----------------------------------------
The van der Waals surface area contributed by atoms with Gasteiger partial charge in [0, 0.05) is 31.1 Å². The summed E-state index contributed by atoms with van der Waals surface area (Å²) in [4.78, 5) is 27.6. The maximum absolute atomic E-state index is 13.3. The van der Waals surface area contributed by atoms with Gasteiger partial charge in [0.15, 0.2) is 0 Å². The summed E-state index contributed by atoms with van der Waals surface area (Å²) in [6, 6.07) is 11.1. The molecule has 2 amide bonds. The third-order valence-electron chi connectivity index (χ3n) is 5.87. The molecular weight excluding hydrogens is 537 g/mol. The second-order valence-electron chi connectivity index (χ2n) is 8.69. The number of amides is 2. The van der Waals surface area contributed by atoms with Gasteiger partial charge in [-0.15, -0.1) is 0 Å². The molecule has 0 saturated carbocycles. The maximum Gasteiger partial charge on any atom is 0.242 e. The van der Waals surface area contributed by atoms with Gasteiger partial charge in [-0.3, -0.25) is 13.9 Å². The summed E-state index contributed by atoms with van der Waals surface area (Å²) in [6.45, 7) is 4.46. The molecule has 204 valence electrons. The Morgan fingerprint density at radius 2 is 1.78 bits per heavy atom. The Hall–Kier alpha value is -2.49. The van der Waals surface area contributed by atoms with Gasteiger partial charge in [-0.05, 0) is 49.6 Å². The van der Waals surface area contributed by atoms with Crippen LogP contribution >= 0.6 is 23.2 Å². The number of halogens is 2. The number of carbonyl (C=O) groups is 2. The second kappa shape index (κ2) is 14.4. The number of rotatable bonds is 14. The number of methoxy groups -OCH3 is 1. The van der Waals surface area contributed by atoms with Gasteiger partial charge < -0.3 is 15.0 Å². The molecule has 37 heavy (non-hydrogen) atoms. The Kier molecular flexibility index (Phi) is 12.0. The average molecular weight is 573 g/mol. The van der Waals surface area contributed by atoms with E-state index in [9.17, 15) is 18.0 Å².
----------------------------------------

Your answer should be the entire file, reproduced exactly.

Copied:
The van der Waals surface area contributed by atoms with Gasteiger partial charge in [0, 0.05) is 31.1 Å². The summed E-state index contributed by atoms with van der Waals surface area (Å²) in [4.78, 5) is 27.6. The maximum absolute atomic E-state index is 13.3. The van der Waals surface area contributed by atoms with Gasteiger partial charge in [0.15, 0.2) is 0 Å². The summed E-state index contributed by atoms with van der Waals surface area (Å²) in [6, 6.07) is 11.1. The molecule has 2 amide bonds. The third-order valence-electron chi connectivity index (χ3n) is 5.87. The molecular weight excluding hydrogens is 537 g/mol. The second-order valence-electron chi connectivity index (χ2n) is 8.69. The number of amides is 2. The van der Waals surface area contributed by atoms with Gasteiger partial charge in [-0.15, -0.1) is 0 Å². The molecule has 0 saturated carbocycles. The maximum Gasteiger partial charge on any atom is 0.242 e. The van der Waals surface area contributed by atoms with Gasteiger partial charge in [-0.3, -0.25) is 13.9 Å². The summed E-state index contributed by atoms with van der Waals surface area (Å²) in [6.45, 7) is 4.46. The molecule has 204 valence electrons. The Morgan fingerprint density at radius 2 is 1.78 bits per heavy atom. The Hall–Kier alpha value is -2.49. The van der Waals surface area contributed by atoms with Gasteiger partial charge in [-0.05, 0) is 49.6 Å². The van der Waals surface area contributed by atoms with Crippen LogP contribution >= 0.6 is 23.2 Å². The number of halogens is 2. The number of carbonyl (C=O) groups is 2. The second kappa shape index (κ2) is 14.4. The number of rotatable bonds is 14. The number of methoxy groups -OCH3 is 1. The van der Waals surface area contributed by atoms with Gasteiger partial charge < -0.3 is 15.0 Å². The molecule has 37 heavy (non-hydrogen) atoms. The Kier molecular flexibility index (Phi) is 12.0. The average molecular weight is 573 g/mol. The van der Waals surface area contributed by atoms with E-state index in [9.17, 15) is 18.0 Å².